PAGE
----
Afghanistan: A Quest for Peace

Despite receiving threats from the Taliban, the people of Afghanistan dared to come out of their homes on August 20, 2009 to caste their vote to elect a democratic government. Although the election result was declared unfair and runoff is due on November 7, but the message was, clear enough: – people want change. The country has witnessed enough bloodshed and destruction, forcing people to flee to safe zones in other countries. Those who were left behind either died or have constantly lived under terror.

The people of Afghanistan have always come forward to support the leaders who promised peace but got atrocities in return. The turmoil began with a coup in 1978 in which President Mohammad Daud was killed and backed by the Soviet Union, People’s Democratic Party of Afghanistan (PDPA) took over and declared Afghanistan as a Democratic Republic. They also initiated reforms like giving freedom to women etc. In 1979, Soviet Union invaded and people began to resist. Fundamentalist groups nurtured by Pakistan waged guerrilla warfare against communist PDPA. The United States, Saudis, and gulf began to support Mujahideen with arms and ammunitions. In 1989, The Soviet left and by April 1992, Mujahideen rule under Commander Ahmad Shah Masoud replaced the Najibullah govt. Afghani people gave their full support. However, these warlords kept on fighting among themselves, looting and killing the innocent. The Taliban emerged to fight against them and gave a new hope of peace. In 1996, they captured Kabul pushing warlords towards north. Hence, the warlords formed a Northern Alliance. However, Taliban became a religious fundamentalist group and forced upon common people strict religious code of conduct. Women lost all freedom. They also banned opium cultivation, which was encouraged by the warlords. The country became a safe haven for terrorists. In 2001, US waged a war against the Taliban, helped the Northern alliance to expand their influence outside north once again. The US invasion added to the woes of people because of human rights violations by foreign troops. This has resulted in clashes between the troops and civilians.

Year 2004 was watershed as first democratic elections took place. However, the people who supported Karzai Govt to get rid of warlords were deceived again. Warlords have continued to flourish. Hamid Karzai even called back exiled warlord Abdur Rashid Dostum (Uzbek) who was involved in several killings during 1990s. Furthermore, to get the votes of Shias, he signed the anti-woman bill which led to global criticism, forcing the former to back off from his decision. His government is also accused of massive corruption and inefficient administration.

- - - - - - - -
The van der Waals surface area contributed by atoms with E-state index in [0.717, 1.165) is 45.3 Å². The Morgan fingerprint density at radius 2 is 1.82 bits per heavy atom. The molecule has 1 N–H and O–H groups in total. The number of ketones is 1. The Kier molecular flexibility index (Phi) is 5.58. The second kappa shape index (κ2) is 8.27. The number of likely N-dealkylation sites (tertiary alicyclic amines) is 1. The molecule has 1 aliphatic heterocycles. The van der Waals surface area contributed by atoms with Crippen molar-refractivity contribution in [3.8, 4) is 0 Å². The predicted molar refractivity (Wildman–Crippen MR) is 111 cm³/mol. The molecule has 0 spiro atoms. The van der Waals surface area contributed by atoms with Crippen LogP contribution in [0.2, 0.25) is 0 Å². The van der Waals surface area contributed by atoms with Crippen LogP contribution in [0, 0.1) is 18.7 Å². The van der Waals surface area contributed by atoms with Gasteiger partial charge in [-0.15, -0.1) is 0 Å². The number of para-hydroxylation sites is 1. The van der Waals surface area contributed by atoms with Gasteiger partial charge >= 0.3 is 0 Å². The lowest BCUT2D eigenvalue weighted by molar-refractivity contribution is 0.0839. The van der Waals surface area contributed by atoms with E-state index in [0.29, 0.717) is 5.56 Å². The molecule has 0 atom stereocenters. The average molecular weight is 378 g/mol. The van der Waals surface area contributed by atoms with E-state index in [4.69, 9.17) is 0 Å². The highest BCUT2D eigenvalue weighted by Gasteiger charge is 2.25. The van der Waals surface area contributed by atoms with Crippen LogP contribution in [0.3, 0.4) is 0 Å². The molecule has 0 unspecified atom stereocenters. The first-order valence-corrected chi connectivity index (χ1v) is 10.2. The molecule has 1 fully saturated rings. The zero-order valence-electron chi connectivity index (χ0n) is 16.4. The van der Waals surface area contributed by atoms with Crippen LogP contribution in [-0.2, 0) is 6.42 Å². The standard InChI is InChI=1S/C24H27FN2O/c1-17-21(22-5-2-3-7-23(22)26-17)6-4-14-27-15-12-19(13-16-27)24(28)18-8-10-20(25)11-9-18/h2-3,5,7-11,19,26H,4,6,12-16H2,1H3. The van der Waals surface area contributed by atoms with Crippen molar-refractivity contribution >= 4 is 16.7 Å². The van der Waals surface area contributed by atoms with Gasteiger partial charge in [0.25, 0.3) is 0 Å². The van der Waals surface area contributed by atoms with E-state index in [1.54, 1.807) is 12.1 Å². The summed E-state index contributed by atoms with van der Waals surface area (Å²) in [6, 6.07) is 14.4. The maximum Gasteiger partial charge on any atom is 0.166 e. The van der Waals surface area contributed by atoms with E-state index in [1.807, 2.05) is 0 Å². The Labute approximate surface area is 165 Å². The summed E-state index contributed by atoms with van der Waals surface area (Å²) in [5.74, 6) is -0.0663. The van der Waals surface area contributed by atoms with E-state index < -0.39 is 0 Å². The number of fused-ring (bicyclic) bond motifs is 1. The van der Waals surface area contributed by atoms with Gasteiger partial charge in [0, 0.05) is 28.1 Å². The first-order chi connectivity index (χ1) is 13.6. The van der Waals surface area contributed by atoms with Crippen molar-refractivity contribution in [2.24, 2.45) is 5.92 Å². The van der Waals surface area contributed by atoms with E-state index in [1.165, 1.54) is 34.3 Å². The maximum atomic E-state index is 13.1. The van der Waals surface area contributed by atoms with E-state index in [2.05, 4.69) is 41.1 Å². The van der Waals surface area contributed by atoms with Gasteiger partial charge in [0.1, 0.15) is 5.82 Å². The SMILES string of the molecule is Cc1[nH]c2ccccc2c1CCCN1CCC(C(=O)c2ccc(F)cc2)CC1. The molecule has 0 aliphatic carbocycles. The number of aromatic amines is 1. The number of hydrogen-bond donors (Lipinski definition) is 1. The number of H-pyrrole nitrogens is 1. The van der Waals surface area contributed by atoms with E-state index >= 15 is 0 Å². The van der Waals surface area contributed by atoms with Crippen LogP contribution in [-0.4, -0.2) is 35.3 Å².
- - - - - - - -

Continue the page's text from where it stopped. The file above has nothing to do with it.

There were 41 candidates for presidential polls in 2009. Karzai was declared the winner but was also accused of vote rigging. NATO, US and even UN pressurized Karzai for a runoff against rival Abdullah Abdullah. More than 200 Poll officials were removed. According to the latest results by UN backed Electoral Complaints Commission, Hamid Karzai received 49.67% votes and Dr Abdullah Abdullah got 30.59%. Therefore, Karzai is at advantage since he is little less than 50% votes required. No doubt, he has more chances of winning owing to his Pashtun ethnicity, which constitutes 42%, against opponent Abdullah who belongs to minority Tajik tribe that constitutes 27%, of Afghan population.

The challenge before the newly elected government would be the tribal warlords with whom Karzai has struck a chord. They will threaten to withdraw support until and unless their demands are met. So to whom will the President remain accountable? To the people who willingly or unwillingly decide to give him a second chance or to those power hungry warlords who have killed many innocent people?

In the game of power since 1979, The Afghan people have been the worst sufferers. A credible government is very essential for the United States in its aim to fight Al-Qaeda and Taliban. The fresh elections to be held in November are a challenge because the Taliban will try to disrupt it again. Sincere efforts are required to prevent any malpractice this time.

Afghanistan ranks 181 out of 192 countries in UNDP human development index. The need of the hour is reconstruction of the war torn society to prevent it from falling prey to the Taliban ideology. More and more development projects have to be implemented. India has pledged $1.2 billion aid to Afghanistan and is contributing in infrastructure development from roads to power plants and satellite transmitters. The United States has increased the Aid to Pakistan, which could have been diverted to Afghanistan. Increasing more foreign troops will create more mess. Instead, a strong Afghan army is needed to face the threat from Pakistan. Peace in Afghanistan after all is necessary for the whole world.

Nidhi Bisht

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